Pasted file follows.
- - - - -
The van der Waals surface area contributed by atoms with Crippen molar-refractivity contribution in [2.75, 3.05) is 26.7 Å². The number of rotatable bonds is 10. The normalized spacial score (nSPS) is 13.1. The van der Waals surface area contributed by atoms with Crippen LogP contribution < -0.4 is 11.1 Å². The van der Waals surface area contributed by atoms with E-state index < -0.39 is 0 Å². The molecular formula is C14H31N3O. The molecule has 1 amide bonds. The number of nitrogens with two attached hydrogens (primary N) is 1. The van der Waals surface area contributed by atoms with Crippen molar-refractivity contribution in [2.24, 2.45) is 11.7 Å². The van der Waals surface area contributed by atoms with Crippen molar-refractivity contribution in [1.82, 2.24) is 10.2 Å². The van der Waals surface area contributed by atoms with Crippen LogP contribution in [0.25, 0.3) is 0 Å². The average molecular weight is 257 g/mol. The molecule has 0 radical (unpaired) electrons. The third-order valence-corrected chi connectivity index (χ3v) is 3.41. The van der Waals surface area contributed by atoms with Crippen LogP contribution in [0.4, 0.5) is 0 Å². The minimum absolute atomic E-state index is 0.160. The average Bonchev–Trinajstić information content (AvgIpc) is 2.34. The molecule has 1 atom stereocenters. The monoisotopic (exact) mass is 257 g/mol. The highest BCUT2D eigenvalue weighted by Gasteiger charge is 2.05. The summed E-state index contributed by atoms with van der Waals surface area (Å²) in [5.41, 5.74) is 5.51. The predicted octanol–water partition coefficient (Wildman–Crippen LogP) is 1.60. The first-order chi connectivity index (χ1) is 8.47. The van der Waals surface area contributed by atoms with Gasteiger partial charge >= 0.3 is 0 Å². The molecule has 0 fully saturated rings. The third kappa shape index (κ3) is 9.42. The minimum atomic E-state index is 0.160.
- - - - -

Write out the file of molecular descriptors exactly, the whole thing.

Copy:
The van der Waals surface area contributed by atoms with Crippen molar-refractivity contribution in [2.75, 3.05) is 26.7 Å². The number of rotatable bonds is 10. The normalized spacial score (nSPS) is 13.1. The van der Waals surface area contributed by atoms with Crippen LogP contribution < -0.4 is 11.1 Å². The van der Waals surface area contributed by atoms with E-state index < -0.39 is 0 Å². The molecular formula is C14H31N3O. The molecule has 1 amide bonds. The number of nitrogens with two attached hydrogens (primary N) is 1. The van der Waals surface area contributed by atoms with Crippen molar-refractivity contribution in [2.24, 2.45) is 11.7 Å². The van der Waals surface area contributed by atoms with Crippen molar-refractivity contribution in [1.82, 2.24) is 10.2 Å². The van der Waals surface area contributed by atoms with Crippen LogP contribution in [0.25, 0.3) is 0 Å². The average molecular weight is 257 g/mol. The molecule has 0 radical (unpaired) electrons. The third-order valence-corrected chi connectivity index (χ3v) is 3.41. The van der Waals surface area contributed by atoms with Crippen LogP contribution in [0.4, 0.5) is 0 Å². The minimum absolute atomic E-state index is 0.160. The average Bonchev–Trinajstić information content (AvgIpc) is 2.34. The molecule has 1 atom stereocenters. The monoisotopic (exact) mass is 257 g/mol. The highest BCUT2D eigenvalue weighted by Gasteiger charge is 2.05. The summed E-state index contributed by atoms with van der Waals surface area (Å²) in [5.41, 5.74) is 5.51. The predicted octanol–water partition coefficient (Wildman–Crippen LogP) is 1.60. The first-order chi connectivity index (χ1) is 8.47. The van der Waals surface area contributed by atoms with Gasteiger partial charge >= 0.3 is 0 Å². The molecule has 0 fully saturated rings. The third kappa shape index (κ3) is 9.42. The minimum atomic E-state index is 0.160.